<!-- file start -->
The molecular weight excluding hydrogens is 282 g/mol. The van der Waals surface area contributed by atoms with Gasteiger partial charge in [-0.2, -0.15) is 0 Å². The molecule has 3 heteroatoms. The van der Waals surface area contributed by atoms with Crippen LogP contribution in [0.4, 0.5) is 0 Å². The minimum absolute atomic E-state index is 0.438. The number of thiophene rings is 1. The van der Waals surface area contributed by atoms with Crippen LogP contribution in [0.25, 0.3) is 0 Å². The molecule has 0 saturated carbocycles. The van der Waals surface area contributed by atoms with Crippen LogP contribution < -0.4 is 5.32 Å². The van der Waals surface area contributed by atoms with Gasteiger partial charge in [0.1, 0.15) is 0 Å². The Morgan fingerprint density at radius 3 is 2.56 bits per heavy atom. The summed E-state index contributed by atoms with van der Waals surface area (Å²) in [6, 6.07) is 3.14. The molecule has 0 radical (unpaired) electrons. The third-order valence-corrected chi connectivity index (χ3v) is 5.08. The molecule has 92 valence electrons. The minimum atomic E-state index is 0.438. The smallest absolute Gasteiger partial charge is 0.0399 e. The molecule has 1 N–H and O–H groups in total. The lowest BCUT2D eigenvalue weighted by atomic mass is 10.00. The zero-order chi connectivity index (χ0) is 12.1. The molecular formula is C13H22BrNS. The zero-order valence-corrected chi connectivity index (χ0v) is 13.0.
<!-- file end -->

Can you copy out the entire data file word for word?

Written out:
The molecular weight excluding hydrogens is 282 g/mol. The van der Waals surface area contributed by atoms with Gasteiger partial charge in [-0.2, -0.15) is 0 Å². The molecule has 3 heteroatoms. The van der Waals surface area contributed by atoms with Crippen LogP contribution in [0.4, 0.5) is 0 Å². The minimum absolute atomic E-state index is 0.438. The number of thiophene rings is 1. The van der Waals surface area contributed by atoms with Crippen LogP contribution in [0.25, 0.3) is 0 Å². The molecule has 0 saturated carbocycles. The van der Waals surface area contributed by atoms with Crippen LogP contribution < -0.4 is 5.32 Å². The van der Waals surface area contributed by atoms with Gasteiger partial charge in [0.1, 0.15) is 0 Å². The Morgan fingerprint density at radius 3 is 2.56 bits per heavy atom. The summed E-state index contributed by atoms with van der Waals surface area (Å²) in [6, 6.07) is 3.14. The molecule has 0 radical (unpaired) electrons. The third-order valence-corrected chi connectivity index (χ3v) is 5.08. The molecule has 92 valence electrons. The minimum atomic E-state index is 0.438. The smallest absolute Gasteiger partial charge is 0.0399 e. The molecule has 1 N–H and O–H groups in total. The lowest BCUT2D eigenvalue weighted by atomic mass is 10.00. The zero-order chi connectivity index (χ0) is 12.1. The molecular formula is C13H22BrNS. The zero-order valence-corrected chi connectivity index (χ0v) is 13.0.